Ehrlichia chaffeensis TRP32 is a nucleomodulin that directly regulates expression of host genes governing differentiation and proliferation

Tierra R. Farris, Paige S. Dunphy, Bing Zhu, Clayton E. Kibler, Jere W. McBride

Research output: Contribution to journalArticlepeer-review

26 Scopus citations


Ehrlichia chaffeensis is an obligately intracellular bacterium that reprograms the mononuclear phagocyte through diverse effector- host interactions to modulate numerous host cell processes, including transcription. In a previous study, we reported that E. chaffeensis TRP32, a type 1 secreted effector, interacts with multiple host nucleus-associated proteins and also autoactivates reporter gene expression in yeast. In this study, we demonstrate that TRP32 is a nucleomodulin that binds host DNA and alters host gene transcription. TRP32 enters the host cell nucleus via a noncanonical translocation mechanism that involves phosphorylation of Y179 located in a C-terminal trityrosine motif. Both genistein and mutation of Y179 inhibited TRP32 nuclear entry. An electromobility shift assay (EMSA) demonstrated TRP32 host DNA binding via its tandem repeat domain. TRP32 DNA-binding and motif preference were further confirmed by supershift assays, as well as competition and mutant probe analyses. Using chromatin immunoprecipitation with next-generation sequencing (ChIP-seq), we determined that TRP32 binds a G-rich motif primarily within±500 bp of the gene transcription start site. An ontology analysis identified genes involved in processes such as immune cell differentiation, chromatin remodeling, and RNA transcription and processing as primary TRP32 targets. TRP32- bound genes (n=1,223) were distributed on all chromosomes and included several global regulators of proliferation and inflammation such as those encoding FOS, JUN, AKT3, and NRAS and noncoding RNA genes microRNA 21 (miRNA 21) and miRNA 142. TRP32 target genes were differentially regulated during infection, the majority of which were repressed, and direct repression/activation of these genes by TRP32 was confirmed in vitro with a cellular luciferase reporter assay.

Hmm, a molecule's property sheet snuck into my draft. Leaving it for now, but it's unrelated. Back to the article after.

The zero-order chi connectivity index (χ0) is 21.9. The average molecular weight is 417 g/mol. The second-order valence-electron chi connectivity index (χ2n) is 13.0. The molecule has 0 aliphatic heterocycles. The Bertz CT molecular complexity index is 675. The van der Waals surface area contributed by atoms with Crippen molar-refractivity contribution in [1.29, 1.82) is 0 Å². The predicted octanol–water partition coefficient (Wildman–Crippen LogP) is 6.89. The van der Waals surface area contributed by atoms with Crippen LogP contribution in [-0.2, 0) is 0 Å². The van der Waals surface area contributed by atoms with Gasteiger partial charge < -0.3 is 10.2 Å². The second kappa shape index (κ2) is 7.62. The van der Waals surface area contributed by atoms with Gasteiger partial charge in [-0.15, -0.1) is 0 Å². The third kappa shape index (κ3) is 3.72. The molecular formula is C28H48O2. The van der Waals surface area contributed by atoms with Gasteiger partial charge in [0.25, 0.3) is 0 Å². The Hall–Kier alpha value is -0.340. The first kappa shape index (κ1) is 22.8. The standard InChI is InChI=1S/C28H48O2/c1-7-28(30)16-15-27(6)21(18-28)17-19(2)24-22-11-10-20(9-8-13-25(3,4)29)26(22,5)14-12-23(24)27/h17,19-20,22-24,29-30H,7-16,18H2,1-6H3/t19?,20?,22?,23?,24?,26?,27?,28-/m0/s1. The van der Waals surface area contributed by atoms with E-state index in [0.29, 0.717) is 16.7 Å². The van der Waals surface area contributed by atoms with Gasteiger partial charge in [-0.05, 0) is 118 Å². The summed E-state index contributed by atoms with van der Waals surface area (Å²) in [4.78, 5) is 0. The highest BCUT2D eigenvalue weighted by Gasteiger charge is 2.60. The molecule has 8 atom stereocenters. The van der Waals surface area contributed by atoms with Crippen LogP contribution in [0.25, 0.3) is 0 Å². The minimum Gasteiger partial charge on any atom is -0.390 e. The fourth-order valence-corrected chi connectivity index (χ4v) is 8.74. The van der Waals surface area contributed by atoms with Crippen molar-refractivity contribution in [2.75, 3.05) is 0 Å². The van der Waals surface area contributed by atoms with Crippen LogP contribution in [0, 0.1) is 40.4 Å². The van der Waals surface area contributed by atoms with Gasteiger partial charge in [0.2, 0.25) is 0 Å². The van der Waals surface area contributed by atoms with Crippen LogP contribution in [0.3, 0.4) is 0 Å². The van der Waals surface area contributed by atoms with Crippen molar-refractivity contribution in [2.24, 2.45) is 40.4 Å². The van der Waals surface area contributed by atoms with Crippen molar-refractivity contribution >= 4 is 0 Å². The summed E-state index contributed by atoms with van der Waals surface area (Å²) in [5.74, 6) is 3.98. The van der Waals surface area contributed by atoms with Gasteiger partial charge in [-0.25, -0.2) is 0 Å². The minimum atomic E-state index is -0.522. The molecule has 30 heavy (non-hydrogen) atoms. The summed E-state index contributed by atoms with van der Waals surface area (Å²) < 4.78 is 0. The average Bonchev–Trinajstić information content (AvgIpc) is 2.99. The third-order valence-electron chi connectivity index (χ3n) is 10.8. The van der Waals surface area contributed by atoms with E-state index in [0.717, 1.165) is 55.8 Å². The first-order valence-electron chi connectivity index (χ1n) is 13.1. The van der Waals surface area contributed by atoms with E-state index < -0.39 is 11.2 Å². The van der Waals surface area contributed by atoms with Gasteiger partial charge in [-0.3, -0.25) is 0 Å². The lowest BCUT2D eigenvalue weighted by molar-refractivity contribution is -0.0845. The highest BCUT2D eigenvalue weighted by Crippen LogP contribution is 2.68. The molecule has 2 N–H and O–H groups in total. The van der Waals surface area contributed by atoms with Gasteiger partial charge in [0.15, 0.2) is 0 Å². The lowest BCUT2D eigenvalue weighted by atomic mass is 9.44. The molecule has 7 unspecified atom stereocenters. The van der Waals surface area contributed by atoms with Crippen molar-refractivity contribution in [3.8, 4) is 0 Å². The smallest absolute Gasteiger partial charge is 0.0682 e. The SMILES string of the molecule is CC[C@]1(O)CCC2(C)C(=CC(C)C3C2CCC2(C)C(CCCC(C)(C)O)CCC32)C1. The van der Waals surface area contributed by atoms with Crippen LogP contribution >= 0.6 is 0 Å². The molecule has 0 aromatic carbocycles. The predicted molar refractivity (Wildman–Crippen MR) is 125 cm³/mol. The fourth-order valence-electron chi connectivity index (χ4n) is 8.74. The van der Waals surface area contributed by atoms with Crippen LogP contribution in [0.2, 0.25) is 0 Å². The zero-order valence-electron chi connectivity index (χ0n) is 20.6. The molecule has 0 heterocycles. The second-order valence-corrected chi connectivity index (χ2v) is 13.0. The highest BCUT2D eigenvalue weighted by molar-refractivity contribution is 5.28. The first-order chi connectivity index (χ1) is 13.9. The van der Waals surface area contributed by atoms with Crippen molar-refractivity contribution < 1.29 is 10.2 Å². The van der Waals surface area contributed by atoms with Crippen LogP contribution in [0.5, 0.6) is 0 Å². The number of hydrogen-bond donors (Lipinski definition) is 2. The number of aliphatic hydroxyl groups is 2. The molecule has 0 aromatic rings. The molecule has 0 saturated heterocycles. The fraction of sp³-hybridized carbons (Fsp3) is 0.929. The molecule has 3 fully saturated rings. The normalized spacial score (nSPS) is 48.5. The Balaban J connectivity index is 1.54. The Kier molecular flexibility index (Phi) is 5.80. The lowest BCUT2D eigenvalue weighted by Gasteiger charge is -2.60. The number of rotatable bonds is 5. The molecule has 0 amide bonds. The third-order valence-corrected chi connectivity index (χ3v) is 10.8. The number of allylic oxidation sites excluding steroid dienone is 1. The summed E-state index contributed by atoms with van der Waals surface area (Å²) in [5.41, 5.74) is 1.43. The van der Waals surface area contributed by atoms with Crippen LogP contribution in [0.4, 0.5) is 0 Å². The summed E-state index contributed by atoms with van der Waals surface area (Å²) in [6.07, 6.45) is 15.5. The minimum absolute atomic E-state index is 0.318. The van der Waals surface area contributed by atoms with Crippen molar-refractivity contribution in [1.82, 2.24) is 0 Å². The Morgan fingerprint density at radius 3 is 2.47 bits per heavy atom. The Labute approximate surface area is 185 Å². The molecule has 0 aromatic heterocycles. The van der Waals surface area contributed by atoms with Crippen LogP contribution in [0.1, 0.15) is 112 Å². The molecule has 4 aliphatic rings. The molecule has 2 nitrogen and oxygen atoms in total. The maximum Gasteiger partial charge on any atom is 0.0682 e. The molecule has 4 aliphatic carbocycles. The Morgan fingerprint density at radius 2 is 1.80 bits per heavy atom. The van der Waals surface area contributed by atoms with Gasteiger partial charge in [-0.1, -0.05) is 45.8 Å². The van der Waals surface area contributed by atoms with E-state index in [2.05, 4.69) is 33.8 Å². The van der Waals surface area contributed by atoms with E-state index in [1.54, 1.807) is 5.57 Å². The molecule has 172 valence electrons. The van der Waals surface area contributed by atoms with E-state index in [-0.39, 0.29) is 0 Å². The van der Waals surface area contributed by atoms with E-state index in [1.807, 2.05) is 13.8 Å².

Original languageEnglish (US)
Pages (from-to)3182-3194
Number of pages13
JournalInfection and immunity
Issue number11
StatePublished - 2016

ASJC Scopus subject areas

  • Parasitology
  • Microbiology
  • Immunology
  • Infectious Diseases


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